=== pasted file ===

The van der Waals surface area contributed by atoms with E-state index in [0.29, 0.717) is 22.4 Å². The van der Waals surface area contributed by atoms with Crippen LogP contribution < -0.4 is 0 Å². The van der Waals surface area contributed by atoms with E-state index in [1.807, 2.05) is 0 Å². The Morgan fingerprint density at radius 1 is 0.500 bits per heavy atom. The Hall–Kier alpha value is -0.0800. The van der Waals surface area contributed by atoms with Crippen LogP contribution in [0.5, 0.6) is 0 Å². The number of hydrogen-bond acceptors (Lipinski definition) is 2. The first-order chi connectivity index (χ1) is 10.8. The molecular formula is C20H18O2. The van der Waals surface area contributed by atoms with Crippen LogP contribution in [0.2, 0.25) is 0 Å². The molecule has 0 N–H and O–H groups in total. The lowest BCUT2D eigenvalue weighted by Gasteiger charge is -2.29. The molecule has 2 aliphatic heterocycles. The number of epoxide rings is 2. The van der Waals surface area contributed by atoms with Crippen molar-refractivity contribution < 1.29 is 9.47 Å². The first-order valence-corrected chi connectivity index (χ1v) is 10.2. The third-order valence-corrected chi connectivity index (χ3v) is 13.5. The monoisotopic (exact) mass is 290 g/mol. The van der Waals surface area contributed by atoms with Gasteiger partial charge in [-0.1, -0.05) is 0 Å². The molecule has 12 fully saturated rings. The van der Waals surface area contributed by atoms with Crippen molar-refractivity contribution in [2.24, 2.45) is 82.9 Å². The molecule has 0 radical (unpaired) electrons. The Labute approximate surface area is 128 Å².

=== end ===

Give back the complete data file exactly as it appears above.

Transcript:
The van der Waals surface area contributed by atoms with E-state index in [0.29, 0.717) is 22.4 Å². The van der Waals surface area contributed by atoms with Crippen LogP contribution < -0.4 is 0 Å². The van der Waals surface area contributed by atoms with E-state index in [1.807, 2.05) is 0 Å². The Morgan fingerprint density at radius 1 is 0.500 bits per heavy atom. The Hall–Kier alpha value is -0.0800. The van der Waals surface area contributed by atoms with Crippen LogP contribution in [0.5, 0.6) is 0 Å². The number of hydrogen-bond acceptors (Lipinski definition) is 2. The first-order chi connectivity index (χ1) is 10.8. The molecular formula is C20H18O2. The van der Waals surface area contributed by atoms with Crippen LogP contribution in [0.2, 0.25) is 0 Å². The molecule has 0 N–H and O–H groups in total. The lowest BCUT2D eigenvalue weighted by Gasteiger charge is -2.29. The molecule has 2 aliphatic heterocycles. The number of epoxide rings is 2. The van der Waals surface area contributed by atoms with Crippen molar-refractivity contribution < 1.29 is 9.47 Å². The first-order valence-corrected chi connectivity index (χ1v) is 10.2. The third-order valence-corrected chi connectivity index (χ3v) is 13.5. The monoisotopic (exact) mass is 290 g/mol. The van der Waals surface area contributed by atoms with Gasteiger partial charge in [-0.1, -0.05) is 0 Å². The molecule has 12 fully saturated rings. The van der Waals surface area contributed by atoms with Crippen molar-refractivity contribution in [2.24, 2.45) is 82.9 Å². The molecule has 0 radical (unpaired) electrons. The Labute approximate surface area is 128 Å².